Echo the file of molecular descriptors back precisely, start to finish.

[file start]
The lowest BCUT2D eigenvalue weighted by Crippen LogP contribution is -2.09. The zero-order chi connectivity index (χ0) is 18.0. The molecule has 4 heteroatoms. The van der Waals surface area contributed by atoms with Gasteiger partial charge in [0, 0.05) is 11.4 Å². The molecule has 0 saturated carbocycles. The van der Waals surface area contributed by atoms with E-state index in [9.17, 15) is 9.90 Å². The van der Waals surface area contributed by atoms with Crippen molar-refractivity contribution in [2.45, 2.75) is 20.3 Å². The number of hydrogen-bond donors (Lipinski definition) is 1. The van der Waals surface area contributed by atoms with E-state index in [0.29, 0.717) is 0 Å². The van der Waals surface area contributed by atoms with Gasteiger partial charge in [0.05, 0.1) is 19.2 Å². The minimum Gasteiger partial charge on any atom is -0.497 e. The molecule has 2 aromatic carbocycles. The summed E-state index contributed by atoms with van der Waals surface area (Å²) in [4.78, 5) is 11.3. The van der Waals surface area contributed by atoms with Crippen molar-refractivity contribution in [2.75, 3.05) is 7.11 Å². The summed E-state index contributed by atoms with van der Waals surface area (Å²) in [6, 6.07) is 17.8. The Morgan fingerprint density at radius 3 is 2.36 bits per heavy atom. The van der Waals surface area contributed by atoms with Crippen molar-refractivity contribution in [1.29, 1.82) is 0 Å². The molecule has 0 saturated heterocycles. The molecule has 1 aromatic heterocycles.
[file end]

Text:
The lowest BCUT2D eigenvalue weighted by Crippen LogP contribution is -2.09. The zero-order chi connectivity index (χ0) is 18.0. The molecule has 4 heteroatoms. The van der Waals surface area contributed by atoms with Gasteiger partial charge in [0, 0.05) is 11.4 Å². The molecule has 0 saturated carbocycles. The van der Waals surface area contributed by atoms with E-state index in [9.17, 15) is 9.90 Å². The van der Waals surface area contributed by atoms with Crippen molar-refractivity contribution in [2.45, 2.75) is 20.3 Å². The number of hydrogen-bond donors (Lipinski definition) is 1. The van der Waals surface area contributed by atoms with E-state index in [0.29, 0.717) is 0 Å². The van der Waals surface area contributed by atoms with Gasteiger partial charge in [0.05, 0.1) is 19.2 Å². The minimum Gasteiger partial charge on any atom is -0.497 e. The molecule has 2 aromatic carbocycles. The summed E-state index contributed by atoms with van der Waals surface area (Å²) in [4.78, 5) is 11.3. The van der Waals surface area contributed by atoms with Crippen molar-refractivity contribution in [2.75, 3.05) is 7.11 Å². The summed E-state index contributed by atoms with van der Waals surface area (Å²) in [6, 6.07) is 17.8. The Morgan fingerprint density at radius 3 is 2.36 bits per heavy atom. The van der Waals surface area contributed by atoms with Crippen molar-refractivity contribution in [1.29, 1.82) is 0 Å². The molecule has 0 saturated heterocycles. The molecule has 1 aromatic heterocycles.